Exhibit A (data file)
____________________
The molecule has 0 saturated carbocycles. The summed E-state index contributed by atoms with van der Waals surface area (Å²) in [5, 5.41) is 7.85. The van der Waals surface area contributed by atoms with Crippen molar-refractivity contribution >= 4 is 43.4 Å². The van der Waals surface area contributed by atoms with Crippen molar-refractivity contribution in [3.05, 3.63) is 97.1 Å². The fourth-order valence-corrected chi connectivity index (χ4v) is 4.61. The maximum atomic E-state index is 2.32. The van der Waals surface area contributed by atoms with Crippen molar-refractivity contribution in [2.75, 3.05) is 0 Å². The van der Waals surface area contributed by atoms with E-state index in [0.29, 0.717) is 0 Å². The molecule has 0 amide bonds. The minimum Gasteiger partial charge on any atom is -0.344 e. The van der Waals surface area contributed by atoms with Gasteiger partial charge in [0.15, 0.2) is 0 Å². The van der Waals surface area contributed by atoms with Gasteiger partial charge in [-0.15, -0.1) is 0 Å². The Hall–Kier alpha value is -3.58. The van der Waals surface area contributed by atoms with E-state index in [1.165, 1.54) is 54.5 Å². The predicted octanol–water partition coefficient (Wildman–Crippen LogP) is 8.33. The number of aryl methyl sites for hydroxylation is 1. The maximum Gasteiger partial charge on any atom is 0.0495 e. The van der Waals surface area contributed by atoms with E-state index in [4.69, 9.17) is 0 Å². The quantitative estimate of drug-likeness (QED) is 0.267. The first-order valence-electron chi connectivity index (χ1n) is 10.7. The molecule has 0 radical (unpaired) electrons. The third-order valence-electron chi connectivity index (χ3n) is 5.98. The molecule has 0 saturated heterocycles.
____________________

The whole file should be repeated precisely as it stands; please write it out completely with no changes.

The molecule has 0 saturated carbocycles. The summed E-state index contributed by atoms with van der Waals surface area (Å²) in [5, 5.41) is 7.85. The van der Waals surface area contributed by atoms with Crippen molar-refractivity contribution >= 4 is 43.4 Å². The van der Waals surface area contributed by atoms with Crippen molar-refractivity contribution in [3.05, 3.63) is 97.1 Å². The fourth-order valence-corrected chi connectivity index (χ4v) is 4.61. The maximum atomic E-state index is 2.32. The van der Waals surface area contributed by atoms with Crippen molar-refractivity contribution in [2.75, 3.05) is 0 Å². The van der Waals surface area contributed by atoms with E-state index in [0.29, 0.717) is 0 Å². The molecule has 0 amide bonds. The minimum Gasteiger partial charge on any atom is -0.344 e. The van der Waals surface area contributed by atoms with Gasteiger partial charge in [0.15, 0.2) is 0 Å². The van der Waals surface area contributed by atoms with Gasteiger partial charge in [-0.15, -0.1) is 0 Å². The Hall–Kier alpha value is -3.58. The van der Waals surface area contributed by atoms with E-state index in [1.165, 1.54) is 54.5 Å². The predicted octanol–water partition coefficient (Wildman–Crippen LogP) is 8.33. The number of aryl methyl sites for hydroxylation is 1. The maximum Gasteiger partial charge on any atom is 0.0495 e. The van der Waals surface area contributed by atoms with E-state index in [4.69, 9.17) is 0 Å². The quantitative estimate of drug-likeness (QED) is 0.267. The first-order valence-electron chi connectivity index (χ1n) is 10.7. The molecule has 0 radical (unpaired) electrons. The third-order valence-electron chi connectivity index (χ3n) is 5.98. The molecule has 0 saturated heterocycles.